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Gay Twitter users flood #ProudBoys hashtag with LGBTQ pride images

Proud Boys, a far-right group founded in 2016, calls itself a "white chauvinist" organization, but it is considered a hate group by the Southern Poverty Law Center.
/ Source: Reuters

When President Donald Trump was asked Tuesday to condemn white nationalists at the first presidential debate but instead told the far-right group the Proud Boys to "stand back and stand by," Igor Volsky thought he'd misheard him.

"When I saw it on Twitter I thought, 'There's no way.' And then when it was confirmed just minutes later, I, frankly, was horrified," said Volsky, 34, of Washington, D.C., who runs a gun control organization called Guns Down America.

Proud Boys, founded in 2016, calls itself a "white chauvinist" organization, but it is considered a hate group by the Southern Poverty Law Center.

The group was in the news after Trump declined to condemn it during the debate, with many people taking the "stand back and stand by" comment as an endorsement. Trump later denounced the group in a Fox News interview.

But on Sunday, Volsky, who is gay, joined a flood of Twitter users who began co-opting the "#ProudBoys" hashtag to show off images of LGBTQ pride, pushing posts made by neo-Nazis and white supremacists out of the feed.

Volsky first became aware of the movement when his partner, Pete, pointed out the hashtag to him on Twitter.

"I thought, 'Oh, that's incredible.' And I went on the hashtag on Twitter and just looked through what people were posting, and it really struck me as an opportunity to reclaim the hate and division and the bigotry that the Proud Boys and other hate groups display and to follow in the tradition of the LGBTQ movement ... of really kind of coming out and communicating a sense of inclusion, of joy, of visibility," Volsky said.

It's unclear where the takeover idea came from, but it may have started with a tweet from actor George Takei.

On Thursday, two days after the presidential debate, Takei tweeted: "I wonder if the BTS and TikTok kids can help LGBTs with this. What if gay guys took pictures of themselves making out with each other or doing very gay things, then tagged themselves with #ProudBoys. I bet it would mess them up real bad. #ReclaimingMyShine."

The tweet gained more than 54,000 likes and was shared roughly 13,000 times.

Two days later, on Saturday, Takei tweeted: "Look up what's trending now on #ProudBoys. You're welcome, Internet."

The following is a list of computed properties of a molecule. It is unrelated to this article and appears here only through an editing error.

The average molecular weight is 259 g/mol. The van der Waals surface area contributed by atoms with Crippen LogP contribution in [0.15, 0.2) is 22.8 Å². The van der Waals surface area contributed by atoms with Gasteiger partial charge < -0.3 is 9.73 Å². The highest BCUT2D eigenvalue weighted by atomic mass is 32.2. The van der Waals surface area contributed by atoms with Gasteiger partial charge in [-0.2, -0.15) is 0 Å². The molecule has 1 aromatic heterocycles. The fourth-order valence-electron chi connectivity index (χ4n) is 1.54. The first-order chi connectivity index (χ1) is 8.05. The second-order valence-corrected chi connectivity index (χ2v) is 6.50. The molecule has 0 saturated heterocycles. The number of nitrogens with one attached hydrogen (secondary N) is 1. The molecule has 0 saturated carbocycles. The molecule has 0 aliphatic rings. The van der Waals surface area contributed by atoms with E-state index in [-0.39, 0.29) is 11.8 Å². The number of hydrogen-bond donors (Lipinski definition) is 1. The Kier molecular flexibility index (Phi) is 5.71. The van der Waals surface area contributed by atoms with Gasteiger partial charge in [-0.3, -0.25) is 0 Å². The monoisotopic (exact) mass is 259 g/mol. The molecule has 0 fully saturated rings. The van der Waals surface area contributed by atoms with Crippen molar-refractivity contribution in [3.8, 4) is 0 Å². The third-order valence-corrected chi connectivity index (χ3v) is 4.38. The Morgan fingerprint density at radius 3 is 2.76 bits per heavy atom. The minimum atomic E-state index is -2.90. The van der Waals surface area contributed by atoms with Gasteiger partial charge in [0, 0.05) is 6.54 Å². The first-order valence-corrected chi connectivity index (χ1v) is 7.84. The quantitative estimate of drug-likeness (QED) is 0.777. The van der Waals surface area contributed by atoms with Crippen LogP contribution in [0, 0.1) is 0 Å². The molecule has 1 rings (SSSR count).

Takei's call invoked the work of teenagers and K-pop stans (fans of South Korean pop music), who took over white supremacist hashtags this year to push hateful tweets out of the hashtag's feed.

In June, K-pop fans took over the hashtag #whitelivesmatter, posting videos or images of their favorite stars, to drown out white supremacist messages with nonsensical or anti-racist posts.

Christopher Ubiadas, 34, of California, who is gay, rejoined Twitter on Sunday night and just happened to see the hashtag takeover trending when he decided to join in. He posted a photo of himself with his fiancé during a golden sunset and included the "#ProudBoys" hashtag.

"I did that at, like, 1 a.m., and I woke up to, like, a whole bunch of notifications," Ubiadas said. "It was totally positive. I have yet to receive a negative comment."

It wasn't just individuals showing off their love. The official Twitter account of the Canadian Armed Forces in the United States shared an image of a serviceman kissing his partner, captioned with emojis of the Canada flag and the rainbow pride flag and the hashtag #ProudBoys.

"If you wear our uniform, know what it means. If you're thinking about wearing our uniform, know what it means," the organization said in a follow-up tweet. "Love is love."

An internal Canadian military report in November 2018 said 53 members were found to have made discriminatory statements or were linked to hate groups, including the Proud Boys and the anti-immigrant group Soldiers of Odin.

To users like Volsky, seeing the internet take on bigotry was a profound moment online.

"What's gratifying about it is how this resonated with Americans all across the country — gay, straight, allied, what have you — that it really found such a powerful audience," he said.

During a highly divisive time, the moment was a rare spark of joy in what could otherwise be considered a bleak time, Volsky said.

"During a period of such division — and during a period of general depression we all feel in 2020 — having the opportunity to rally around something so positive ... I think that makes almost everybody feel good," he said.

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